Eil Lilly is in the hunt for new immuno-oncology drugs and it’s paying Kumquat Biosciences $70 million to find them.
The sum, comprised of cash and an equity investment, is an upfront payment to begin a multi-year drug discovery and development partnership. San Diego-based Kumquat could earn up to $2 billion in milestone payments, plus royalties from sales if any of the drugs covered by the agreement reach the market.
The agreement calls for Kumquat to use it small molecule immune-oncology platform to discover the drugs; Lilly has the option to choose an unspecified number of them for further development and potential commercialization. Kumquat’s website lists no drug pipeline, nor does it have any details about its approach to cancer. In the announcement of the deal, the companies say Kumquat is developing first-in-class small molecules that stimulate tumor-specific immune responses.
If Lilly elects to develop any drugs arising from Kumquat’s discovery efforts, the Indianapolis-based pharmaceutical giant will hold global rights to those compounds except for China, where Kumquat will hold the rights to develop and commercialize them. But if any of these drugs secure regulatory approval, there’s an opportunity for the companies to work together to sell them. Lilly has option to co-commercialize the drugs in China; Kumquat has the option to co-develop and co-commercialize in the U.S. an unspecified number of the drug in the U.S.
“Using small molecule inhibitors to target specific tumor antigens in complex with the immune machinery presents a unique opportunity to stimulate an enhanced tumor-specific immune response,” Jacob Van Naarden, chief executive officer of Lilly’s Loxo Oncology unit, said in a prepared statement. “We look forward to working with the accomplished Kumquat team to identify candidate medicines that interact with this target class.”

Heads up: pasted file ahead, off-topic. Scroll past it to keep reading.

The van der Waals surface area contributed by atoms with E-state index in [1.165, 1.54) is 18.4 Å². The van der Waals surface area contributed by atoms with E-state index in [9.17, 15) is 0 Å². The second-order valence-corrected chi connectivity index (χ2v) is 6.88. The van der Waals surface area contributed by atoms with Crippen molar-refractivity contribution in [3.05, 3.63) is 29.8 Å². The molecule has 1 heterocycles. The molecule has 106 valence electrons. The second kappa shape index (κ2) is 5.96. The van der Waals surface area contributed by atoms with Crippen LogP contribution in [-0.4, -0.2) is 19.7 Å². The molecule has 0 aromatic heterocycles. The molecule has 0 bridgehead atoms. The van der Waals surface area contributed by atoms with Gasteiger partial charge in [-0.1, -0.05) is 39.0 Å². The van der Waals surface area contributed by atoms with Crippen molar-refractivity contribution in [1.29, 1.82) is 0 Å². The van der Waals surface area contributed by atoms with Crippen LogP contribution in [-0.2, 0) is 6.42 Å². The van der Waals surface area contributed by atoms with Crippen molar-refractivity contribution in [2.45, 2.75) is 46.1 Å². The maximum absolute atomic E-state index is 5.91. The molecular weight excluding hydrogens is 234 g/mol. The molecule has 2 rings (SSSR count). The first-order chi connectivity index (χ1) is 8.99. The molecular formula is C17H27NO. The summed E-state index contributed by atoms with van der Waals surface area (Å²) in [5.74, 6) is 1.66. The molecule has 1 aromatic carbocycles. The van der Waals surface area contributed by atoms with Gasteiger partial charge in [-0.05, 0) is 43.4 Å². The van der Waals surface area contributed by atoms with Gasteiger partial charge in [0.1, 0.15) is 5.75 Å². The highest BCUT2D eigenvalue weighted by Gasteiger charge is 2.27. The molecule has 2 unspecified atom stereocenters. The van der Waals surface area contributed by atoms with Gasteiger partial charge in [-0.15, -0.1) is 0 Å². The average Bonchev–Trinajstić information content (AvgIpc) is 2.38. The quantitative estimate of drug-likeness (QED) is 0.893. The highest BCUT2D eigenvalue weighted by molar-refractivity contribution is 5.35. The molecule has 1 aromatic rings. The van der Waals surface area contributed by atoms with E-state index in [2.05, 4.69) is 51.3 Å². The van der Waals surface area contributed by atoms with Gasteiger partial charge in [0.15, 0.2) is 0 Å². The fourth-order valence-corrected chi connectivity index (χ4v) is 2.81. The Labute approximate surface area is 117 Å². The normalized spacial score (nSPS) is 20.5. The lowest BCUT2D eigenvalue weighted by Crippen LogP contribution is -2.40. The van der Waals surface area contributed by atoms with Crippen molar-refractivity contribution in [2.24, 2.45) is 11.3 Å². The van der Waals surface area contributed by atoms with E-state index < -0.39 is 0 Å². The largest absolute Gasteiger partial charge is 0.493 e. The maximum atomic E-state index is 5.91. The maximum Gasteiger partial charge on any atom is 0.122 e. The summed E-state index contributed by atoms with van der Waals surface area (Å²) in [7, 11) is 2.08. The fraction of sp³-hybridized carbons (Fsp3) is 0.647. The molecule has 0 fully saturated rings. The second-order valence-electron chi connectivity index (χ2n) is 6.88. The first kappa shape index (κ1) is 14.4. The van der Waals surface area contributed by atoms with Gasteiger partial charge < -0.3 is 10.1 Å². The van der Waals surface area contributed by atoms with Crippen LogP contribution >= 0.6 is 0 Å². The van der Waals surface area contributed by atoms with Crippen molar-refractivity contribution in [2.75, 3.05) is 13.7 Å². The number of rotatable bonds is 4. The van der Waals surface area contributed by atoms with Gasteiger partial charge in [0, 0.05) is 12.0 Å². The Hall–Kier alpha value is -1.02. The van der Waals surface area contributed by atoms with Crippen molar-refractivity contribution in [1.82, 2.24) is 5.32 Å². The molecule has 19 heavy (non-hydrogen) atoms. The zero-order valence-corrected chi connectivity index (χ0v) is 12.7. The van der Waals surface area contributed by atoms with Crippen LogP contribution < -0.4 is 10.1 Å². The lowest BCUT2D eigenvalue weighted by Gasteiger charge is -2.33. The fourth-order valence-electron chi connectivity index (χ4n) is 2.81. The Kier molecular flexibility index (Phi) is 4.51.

Kumquat is led by Yi Liu, whose experience includes serving as chief scientific officer of Wellspring Biosciences, a biotech he co-founded that went on to discover and develop small molecules to drug the tough-to-target KRAS protein. KRAS is a target of intense research interest. Long thought undruggable, Amgen earlier this year won the first FDA approval of a cancer drug addressing any KRAS mutation. Cancer drug developer Erasca, whose name is a portmanteau of “erase KRAS” as well as “eradicate RAS-driven cancer” went public earlier this month, raising $300 million for its drug research. Frontier Medicines, a biotech developing KRAS-targeting drugs, recently raised $88.5 million in Series B financing.
Liu has been CEO of Kumquat since it formed in late 2018, according to the company’s website. The company has raised more than $100 million in financing from OrbiMed, Sequoia Capital China, EcoR1, Lilly Asia Ventures, and Roche Venture Fund.